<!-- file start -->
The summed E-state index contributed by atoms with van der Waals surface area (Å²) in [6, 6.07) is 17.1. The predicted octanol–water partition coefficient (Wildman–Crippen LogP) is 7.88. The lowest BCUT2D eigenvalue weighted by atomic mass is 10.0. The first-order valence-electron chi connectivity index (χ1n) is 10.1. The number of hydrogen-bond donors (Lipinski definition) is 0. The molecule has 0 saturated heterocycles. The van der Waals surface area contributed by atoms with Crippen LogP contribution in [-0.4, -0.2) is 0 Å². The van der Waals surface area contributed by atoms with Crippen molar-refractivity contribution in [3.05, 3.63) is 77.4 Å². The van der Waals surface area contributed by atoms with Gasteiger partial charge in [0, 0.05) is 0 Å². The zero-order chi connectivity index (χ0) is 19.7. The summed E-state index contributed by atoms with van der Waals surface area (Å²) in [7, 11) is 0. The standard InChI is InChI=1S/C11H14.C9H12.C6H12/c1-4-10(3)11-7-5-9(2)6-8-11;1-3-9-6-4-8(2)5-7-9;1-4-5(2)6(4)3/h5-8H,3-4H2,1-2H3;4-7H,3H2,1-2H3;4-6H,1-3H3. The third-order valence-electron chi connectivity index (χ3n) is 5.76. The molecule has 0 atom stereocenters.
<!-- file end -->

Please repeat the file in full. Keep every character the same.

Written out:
The summed E-state index contributed by atoms with van der Waals surface area (Å²) in [6, 6.07) is 17.1. The predicted octanol–water partition coefficient (Wildman–Crippen LogP) is 7.88. The lowest BCUT2D eigenvalue weighted by atomic mass is 10.0. The first-order valence-electron chi connectivity index (χ1n) is 10.1. The number of hydrogen-bond donors (Lipinski definition) is 0. The molecule has 0 saturated heterocycles. The van der Waals surface area contributed by atoms with Crippen LogP contribution in [-0.4, -0.2) is 0 Å². The van der Waals surface area contributed by atoms with Crippen molar-refractivity contribution in [3.05, 3.63) is 77.4 Å². The van der Waals surface area contributed by atoms with Gasteiger partial charge in [0, 0.05) is 0 Å². The zero-order chi connectivity index (χ0) is 19.7. The summed E-state index contributed by atoms with van der Waals surface area (Å²) in [7, 11) is 0. The standard InChI is InChI=1S/C11H14.C9H12.C6H12/c1-4-10(3)11-7-5-9(2)6-8-11;1-3-9-6-4-8(2)5-7-9;1-4-5(2)6(4)3/h5-8H,3-4H2,1-2H3;4-7H,3H2,1-2H3;4-6H,1-3H3. The third-order valence-electron chi connectivity index (χ3n) is 5.76. The molecule has 0 atom stereocenters.